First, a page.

Overall a surprising number of the new advances were in the voice assistance direction—aided by the industrial clout of the internet giants. The BBC noted the drift toward “voice assistance everywhere.” Their headline read, “Amazon and Google Assistant carve up tech expo.” That was demonstrated throughout the 2.9 million square feet of exhibits, with, as moneycontrol.com put it, voice assistance for everything “from TVs, toilets, or toys.”

 As more and more daily household tasks are enabled by voice command—and collected into a single unified memory store—expect that to make inroads on what future prospects will expect in any Georgetown, DE house for sale. It’s a future where I hope you’ll give me a call! Call/Text me Russell Stucki at (302) 228-7871, email me at This email address is being protected from spambots. You need JavaScript enabled to view it., visit more listings at www.beachrealestatemarket.com

 Georgetown, DE readers won’t be surprised to learn that anyone able to afford a multimillion-dollar vacation property is likely to be fairly adept at math. It turns out that an emerging trend in the highest end of the vacation home market also calls for some familiarity with fractions.

Closing out the year in style, the Wall Street Journal’s real estate section editors provided an interesting spread delving into the palazzos, castles, villas, and vineyards that make up the second homes of international luxury buyers. This would not ordinarily be especially newsworthy for WSJ readers since their Mansion section regularly offers similar photo spreads.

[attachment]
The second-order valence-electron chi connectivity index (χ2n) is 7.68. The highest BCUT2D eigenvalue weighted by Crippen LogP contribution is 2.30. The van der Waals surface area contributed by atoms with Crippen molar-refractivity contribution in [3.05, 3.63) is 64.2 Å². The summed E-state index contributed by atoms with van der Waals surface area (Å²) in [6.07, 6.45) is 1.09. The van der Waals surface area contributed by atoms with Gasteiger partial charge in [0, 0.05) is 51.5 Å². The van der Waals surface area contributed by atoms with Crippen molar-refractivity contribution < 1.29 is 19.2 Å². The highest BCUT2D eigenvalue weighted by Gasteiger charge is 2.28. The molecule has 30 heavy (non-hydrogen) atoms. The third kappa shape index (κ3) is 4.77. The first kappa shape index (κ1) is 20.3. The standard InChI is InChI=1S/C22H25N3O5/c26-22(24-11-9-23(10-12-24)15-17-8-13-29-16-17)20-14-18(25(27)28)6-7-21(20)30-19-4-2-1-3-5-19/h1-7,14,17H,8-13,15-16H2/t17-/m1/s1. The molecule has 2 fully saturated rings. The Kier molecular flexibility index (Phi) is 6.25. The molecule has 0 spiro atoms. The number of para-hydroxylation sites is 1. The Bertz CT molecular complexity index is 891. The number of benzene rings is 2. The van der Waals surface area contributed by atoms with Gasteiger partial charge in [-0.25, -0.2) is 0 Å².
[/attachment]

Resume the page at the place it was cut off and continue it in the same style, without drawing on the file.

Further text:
What made this December entry worthy of crossing over into the news area was what is becoming a growing trend for “some well-heeled nomads” investing in second and third luxury homes: fractional ownership.

The idea is that rather than investing millions in centuries-old luxury villas (there was an example in Tuscany) or , some wealthy vacationers are opting to “hop among bite-sized” private residences in which they have only partial ownership. Since they might visit these real estate acquisitions only a couple of times a year, they are opting to split ownership with similar-minded folks. This is known as fractional ownership strategy. A similar but slightly different incarnation is found in the private residence clubs. Both are gaining traction.